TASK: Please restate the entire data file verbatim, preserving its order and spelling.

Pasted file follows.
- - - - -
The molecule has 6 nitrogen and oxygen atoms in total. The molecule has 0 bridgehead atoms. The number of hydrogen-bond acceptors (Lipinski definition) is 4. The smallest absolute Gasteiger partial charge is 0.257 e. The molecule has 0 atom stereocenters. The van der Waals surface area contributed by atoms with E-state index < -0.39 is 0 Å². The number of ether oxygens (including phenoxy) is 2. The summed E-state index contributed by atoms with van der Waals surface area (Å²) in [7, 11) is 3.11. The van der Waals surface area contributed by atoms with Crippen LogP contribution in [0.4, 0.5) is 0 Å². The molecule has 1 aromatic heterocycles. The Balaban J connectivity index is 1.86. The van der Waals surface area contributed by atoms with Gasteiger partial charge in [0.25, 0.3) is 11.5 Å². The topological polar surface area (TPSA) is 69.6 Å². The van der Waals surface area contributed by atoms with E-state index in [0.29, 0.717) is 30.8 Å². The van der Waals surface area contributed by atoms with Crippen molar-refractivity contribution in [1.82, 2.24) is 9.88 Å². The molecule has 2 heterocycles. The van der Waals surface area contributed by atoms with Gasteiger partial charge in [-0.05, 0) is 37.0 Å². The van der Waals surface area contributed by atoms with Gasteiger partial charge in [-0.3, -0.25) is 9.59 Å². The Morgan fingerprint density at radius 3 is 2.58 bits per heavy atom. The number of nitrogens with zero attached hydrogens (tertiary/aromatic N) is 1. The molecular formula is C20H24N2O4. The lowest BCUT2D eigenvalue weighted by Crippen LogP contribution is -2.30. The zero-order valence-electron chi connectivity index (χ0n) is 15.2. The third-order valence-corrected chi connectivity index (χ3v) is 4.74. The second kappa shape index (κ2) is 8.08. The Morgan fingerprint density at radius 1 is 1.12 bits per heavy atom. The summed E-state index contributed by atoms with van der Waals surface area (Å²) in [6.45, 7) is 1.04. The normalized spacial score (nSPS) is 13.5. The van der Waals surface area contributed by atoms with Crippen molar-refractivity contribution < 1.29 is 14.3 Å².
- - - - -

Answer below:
The molecule has 6 nitrogen and oxygen atoms in total. The molecule has 0 bridgehead atoms. The number of hydrogen-bond acceptors (Lipinski definition) is 4. The smallest absolute Gasteiger partial charge is 0.257 e. The molecule has 0 atom stereocenters. The van der Waals surface area contributed by atoms with E-state index < -0.39 is 0 Å². The number of ether oxygens (including phenoxy) is 2. The summed E-state index contributed by atoms with van der Waals surface area (Å²) in [7, 11) is 3.11. The van der Waals surface area contributed by atoms with Crippen LogP contribution in [0.4, 0.5) is 0 Å². The molecule has 1 aromatic heterocycles. The Balaban J connectivity index is 1.86. The van der Waals surface area contributed by atoms with Gasteiger partial charge in [0.25, 0.3) is 11.5 Å². The topological polar surface area (TPSA) is 69.6 Å². The van der Waals surface area contributed by atoms with E-state index in [0.29, 0.717) is 30.8 Å². The van der Waals surface area contributed by atoms with Crippen molar-refractivity contribution in [1.82, 2.24) is 9.88 Å². The molecule has 2 heterocycles. The van der Waals surface area contributed by atoms with Gasteiger partial charge in [-0.05, 0) is 37.0 Å². The van der Waals surface area contributed by atoms with Gasteiger partial charge in [-0.3, -0.25) is 9.59 Å². The Morgan fingerprint density at radius 3 is 2.58 bits per heavy atom. The number of nitrogens with zero attached hydrogens (tertiary/aromatic N) is 1. The molecular formula is C20H24N2O4. The lowest BCUT2D eigenvalue weighted by Crippen LogP contribution is -2.30. The zero-order valence-electron chi connectivity index (χ0n) is 15.2. The third-order valence-corrected chi connectivity index (χ3v) is 4.74. The second kappa shape index (κ2) is 8.08. The Morgan fingerprint density at radius 1 is 1.12 bits per heavy atom. The summed E-state index contributed by atoms with van der Waals surface area (Å²) in [6.45, 7) is 1.04. The normalized spacial score (nSPS) is 13.5. The van der Waals surface area contributed by atoms with Crippen molar-refractivity contribution < 1.29 is 14.3 Å².